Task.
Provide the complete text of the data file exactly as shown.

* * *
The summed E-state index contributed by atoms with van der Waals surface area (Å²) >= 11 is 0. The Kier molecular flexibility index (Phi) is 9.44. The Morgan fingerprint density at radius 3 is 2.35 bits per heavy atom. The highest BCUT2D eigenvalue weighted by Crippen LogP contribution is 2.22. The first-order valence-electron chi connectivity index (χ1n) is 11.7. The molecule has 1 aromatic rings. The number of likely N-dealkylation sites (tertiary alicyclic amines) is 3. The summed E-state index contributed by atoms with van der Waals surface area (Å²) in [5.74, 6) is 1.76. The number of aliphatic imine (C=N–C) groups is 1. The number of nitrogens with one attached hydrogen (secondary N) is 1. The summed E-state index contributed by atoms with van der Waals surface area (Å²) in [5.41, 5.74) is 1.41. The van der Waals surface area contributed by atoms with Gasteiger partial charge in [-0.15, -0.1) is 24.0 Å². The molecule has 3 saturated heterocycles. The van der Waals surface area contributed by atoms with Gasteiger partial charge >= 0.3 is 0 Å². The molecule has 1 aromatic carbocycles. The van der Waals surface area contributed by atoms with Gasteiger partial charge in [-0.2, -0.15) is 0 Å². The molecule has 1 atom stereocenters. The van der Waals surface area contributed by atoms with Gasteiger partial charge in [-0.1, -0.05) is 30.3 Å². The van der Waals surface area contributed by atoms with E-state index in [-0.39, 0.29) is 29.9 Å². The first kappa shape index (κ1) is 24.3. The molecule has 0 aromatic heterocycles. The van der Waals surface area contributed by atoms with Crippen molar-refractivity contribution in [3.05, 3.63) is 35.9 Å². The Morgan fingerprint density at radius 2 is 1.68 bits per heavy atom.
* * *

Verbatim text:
The summed E-state index contributed by atoms with van der Waals surface area (Å²) >= 11 is 0. The Kier molecular flexibility index (Phi) is 9.44. The Morgan fingerprint density at radius 3 is 2.35 bits per heavy atom. The highest BCUT2D eigenvalue weighted by Crippen LogP contribution is 2.22. The first-order valence-electron chi connectivity index (χ1n) is 11.7. The molecule has 1 aromatic rings. The number of likely N-dealkylation sites (tertiary alicyclic amines) is 3. The summed E-state index contributed by atoms with van der Waals surface area (Å²) in [5.74, 6) is 1.76. The number of aliphatic imine (C=N–C) groups is 1. The number of nitrogens with one attached hydrogen (secondary N) is 1. The summed E-state index contributed by atoms with van der Waals surface area (Å²) in [5.41, 5.74) is 1.41. The van der Waals surface area contributed by atoms with Gasteiger partial charge in [-0.15, -0.1) is 24.0 Å². The molecule has 3 saturated heterocycles. The van der Waals surface area contributed by atoms with Gasteiger partial charge >= 0.3 is 0 Å². The molecule has 1 aromatic carbocycles. The van der Waals surface area contributed by atoms with Gasteiger partial charge in [-0.2, -0.15) is 0 Å². The molecule has 1 atom stereocenters. The van der Waals surface area contributed by atoms with Gasteiger partial charge in [-0.1, -0.05) is 30.3 Å². The van der Waals surface area contributed by atoms with E-state index in [-0.39, 0.29) is 29.9 Å². The first kappa shape index (κ1) is 24.3. The molecule has 0 aromatic heterocycles. The van der Waals surface area contributed by atoms with Crippen molar-refractivity contribution in [3.05, 3.63) is 35.9 Å². The Morgan fingerprint density at radius 2 is 1.68 bits per heavy atom.